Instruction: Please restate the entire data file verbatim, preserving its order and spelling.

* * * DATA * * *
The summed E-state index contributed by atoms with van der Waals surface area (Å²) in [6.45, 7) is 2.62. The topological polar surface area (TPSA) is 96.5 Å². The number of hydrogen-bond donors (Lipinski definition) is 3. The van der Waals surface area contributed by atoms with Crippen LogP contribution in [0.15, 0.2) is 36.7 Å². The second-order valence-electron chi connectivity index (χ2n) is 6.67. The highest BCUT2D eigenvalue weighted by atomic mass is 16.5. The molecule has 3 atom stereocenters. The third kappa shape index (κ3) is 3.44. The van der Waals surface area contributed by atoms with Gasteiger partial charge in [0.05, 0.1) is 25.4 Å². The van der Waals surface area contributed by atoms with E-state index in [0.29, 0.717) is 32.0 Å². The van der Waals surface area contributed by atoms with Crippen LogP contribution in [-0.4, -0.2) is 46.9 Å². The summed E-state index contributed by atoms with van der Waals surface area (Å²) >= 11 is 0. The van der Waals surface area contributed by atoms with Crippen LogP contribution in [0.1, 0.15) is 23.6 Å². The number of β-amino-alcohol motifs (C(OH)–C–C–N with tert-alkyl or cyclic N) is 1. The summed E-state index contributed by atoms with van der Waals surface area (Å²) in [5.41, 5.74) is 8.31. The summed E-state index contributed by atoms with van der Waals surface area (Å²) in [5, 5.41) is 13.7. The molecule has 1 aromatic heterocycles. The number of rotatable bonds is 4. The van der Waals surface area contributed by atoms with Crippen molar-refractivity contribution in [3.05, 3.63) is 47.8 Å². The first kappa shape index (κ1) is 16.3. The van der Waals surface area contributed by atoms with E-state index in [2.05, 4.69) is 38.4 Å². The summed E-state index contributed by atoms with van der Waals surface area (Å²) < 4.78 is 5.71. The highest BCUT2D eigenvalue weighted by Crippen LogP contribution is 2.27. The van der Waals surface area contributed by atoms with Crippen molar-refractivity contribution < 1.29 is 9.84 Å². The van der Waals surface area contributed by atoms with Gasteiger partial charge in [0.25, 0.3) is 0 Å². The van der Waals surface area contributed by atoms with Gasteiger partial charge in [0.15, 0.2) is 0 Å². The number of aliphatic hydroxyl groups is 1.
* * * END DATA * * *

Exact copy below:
The summed E-state index contributed by atoms with van der Waals surface area (Å²) in [6.45, 7) is 2.62. The topological polar surface area (TPSA) is 96.5 Å². The number of hydrogen-bond donors (Lipinski definition) is 3. The van der Waals surface area contributed by atoms with Crippen LogP contribution in [0.15, 0.2) is 36.7 Å². The second-order valence-electron chi connectivity index (χ2n) is 6.67. The highest BCUT2D eigenvalue weighted by atomic mass is 16.5. The molecule has 3 atom stereocenters. The third kappa shape index (κ3) is 3.44. The van der Waals surface area contributed by atoms with Gasteiger partial charge in [0.05, 0.1) is 25.4 Å². The van der Waals surface area contributed by atoms with E-state index in [0.29, 0.717) is 32.0 Å². The van der Waals surface area contributed by atoms with Crippen LogP contribution in [-0.4, -0.2) is 46.9 Å². The summed E-state index contributed by atoms with van der Waals surface area (Å²) >= 11 is 0. The van der Waals surface area contributed by atoms with Crippen LogP contribution in [0.1, 0.15) is 23.6 Å². The number of β-amino-alcohol motifs (C(OH)–C–C–N with tert-alkyl or cyclic N) is 1. The summed E-state index contributed by atoms with van der Waals surface area (Å²) in [5.41, 5.74) is 8.31. The summed E-state index contributed by atoms with van der Waals surface area (Å²) in [5, 5.41) is 13.7. The molecule has 1 aromatic heterocycles. The number of rotatable bonds is 4. The van der Waals surface area contributed by atoms with Crippen molar-refractivity contribution in [3.05, 3.63) is 47.8 Å². The first kappa shape index (κ1) is 16.3. The van der Waals surface area contributed by atoms with E-state index in [2.05, 4.69) is 38.4 Å². The summed E-state index contributed by atoms with van der Waals surface area (Å²) < 4.78 is 5.71. The highest BCUT2D eigenvalue weighted by Crippen LogP contribution is 2.27. The van der Waals surface area contributed by atoms with Crippen molar-refractivity contribution < 1.29 is 9.84 Å². The van der Waals surface area contributed by atoms with Gasteiger partial charge in [0.25, 0.3) is 0 Å². The van der Waals surface area contributed by atoms with Gasteiger partial charge in [0.15, 0.2) is 0 Å². The number of aliphatic hydroxyl groups is 1.